Saturday, 8 October 2011

Quantum Computing for the Determined

Moving Pictures

Nobody seems willing to predict when quantum computing will take off. Some are even beginning to question whether it will ever do so. Meanwhile, optimists patiently await that crucial breakthrough, the discovery of the perfect physical realisation of the qubit. There's no shortage of candidates. The Nitrogen Vacancy (NV) centre in diamond is one. NVs are the crystal lattice imperfections in pink diamonds that give them their hue. Then again, a lot of progress has recently been made involving trapped ion systems.

The optimists wait - impatiently, on second thoughts! - for one of these, or for some other exotic virtual particle inhabiting some material (or as yet unknown metamaterial), that will finally and abruptly realise the qubit as coherent, entangled and scalable.

As they wait, they polish their grasp of linear algebra, matrices, the various fundamental and second-order quantum "gates" that have been conceived, and the circuits made possible by these. Rehearse the limitations imposed by their fragility and inscrutability. Marvel at the astonishing algorithms that have been developed in qubit theory, while worrying about their scant number and opaque discoverability.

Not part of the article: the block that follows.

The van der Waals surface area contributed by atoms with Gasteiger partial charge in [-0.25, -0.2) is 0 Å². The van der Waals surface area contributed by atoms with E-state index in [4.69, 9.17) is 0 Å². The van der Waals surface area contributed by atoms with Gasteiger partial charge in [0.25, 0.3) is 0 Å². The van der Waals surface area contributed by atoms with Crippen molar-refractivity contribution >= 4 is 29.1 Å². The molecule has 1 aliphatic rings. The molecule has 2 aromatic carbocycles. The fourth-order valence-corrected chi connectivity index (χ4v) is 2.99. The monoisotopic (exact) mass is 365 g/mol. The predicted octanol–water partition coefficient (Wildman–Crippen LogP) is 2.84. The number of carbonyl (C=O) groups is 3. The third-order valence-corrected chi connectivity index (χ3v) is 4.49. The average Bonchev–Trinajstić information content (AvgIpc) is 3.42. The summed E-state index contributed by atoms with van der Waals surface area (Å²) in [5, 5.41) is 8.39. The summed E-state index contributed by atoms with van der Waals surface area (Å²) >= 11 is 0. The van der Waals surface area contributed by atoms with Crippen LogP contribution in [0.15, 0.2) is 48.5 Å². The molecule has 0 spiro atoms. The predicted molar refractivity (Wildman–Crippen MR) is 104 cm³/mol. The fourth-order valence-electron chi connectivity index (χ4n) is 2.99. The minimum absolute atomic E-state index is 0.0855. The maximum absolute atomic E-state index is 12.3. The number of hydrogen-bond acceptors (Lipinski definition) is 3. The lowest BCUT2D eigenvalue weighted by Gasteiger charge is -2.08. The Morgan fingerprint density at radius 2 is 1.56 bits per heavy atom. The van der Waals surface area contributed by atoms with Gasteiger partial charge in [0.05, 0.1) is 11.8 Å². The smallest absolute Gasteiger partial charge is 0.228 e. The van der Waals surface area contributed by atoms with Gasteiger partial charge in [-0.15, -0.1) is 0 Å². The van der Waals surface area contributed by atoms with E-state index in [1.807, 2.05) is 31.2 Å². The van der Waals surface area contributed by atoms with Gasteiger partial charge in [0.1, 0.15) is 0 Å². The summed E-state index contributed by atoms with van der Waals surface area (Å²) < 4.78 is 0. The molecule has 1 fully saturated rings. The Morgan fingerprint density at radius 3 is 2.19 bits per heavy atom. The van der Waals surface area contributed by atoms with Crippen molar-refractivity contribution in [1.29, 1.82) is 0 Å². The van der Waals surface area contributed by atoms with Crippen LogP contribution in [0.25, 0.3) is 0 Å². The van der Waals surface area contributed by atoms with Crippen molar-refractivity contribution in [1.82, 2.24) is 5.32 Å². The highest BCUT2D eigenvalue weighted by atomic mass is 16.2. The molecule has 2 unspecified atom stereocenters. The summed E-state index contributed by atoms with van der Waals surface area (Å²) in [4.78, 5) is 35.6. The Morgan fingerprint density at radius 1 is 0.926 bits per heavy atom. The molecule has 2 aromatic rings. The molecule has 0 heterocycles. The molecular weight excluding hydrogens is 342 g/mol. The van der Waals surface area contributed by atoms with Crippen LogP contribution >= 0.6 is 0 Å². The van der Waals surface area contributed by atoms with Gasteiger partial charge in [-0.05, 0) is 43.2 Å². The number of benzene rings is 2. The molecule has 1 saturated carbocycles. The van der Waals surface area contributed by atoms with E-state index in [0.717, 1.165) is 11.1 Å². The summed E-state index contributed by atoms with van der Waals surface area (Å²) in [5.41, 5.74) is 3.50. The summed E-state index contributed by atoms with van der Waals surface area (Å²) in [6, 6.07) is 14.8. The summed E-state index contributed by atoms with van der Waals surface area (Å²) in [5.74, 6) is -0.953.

Almost to a man or woman, they have found and honed their new algebraic skills using The Book: Quantum Computation and Quantum Information, by Michael A. Nielsen (University of Queensland) and Isaac L. Chuang (IBM / Stanford University). Or Mike and Ike, as this revered tome is universally known. A literally pioneering work, it was the first of its kind, and is still today the standard to which all else is inevitably compared (my earlier review is here). In fact it's the most highly quoted physics publication of the last 25 years, and one of the ten most highly quoted physics books of all time (source: Google Scholar, December 2007).

In support of its tenth anniversary edition, Professor Nielsen has released a set of 22 short video lectures on his blog. They're a great introduction to the subject. However, he has stopped just short of completing the course, due to intervening work commitments. He has promised to complete it if there's enough interest in the videos produced so far. Here's the first one:

You know what you must do!

Next time: Single Qubit Gates.

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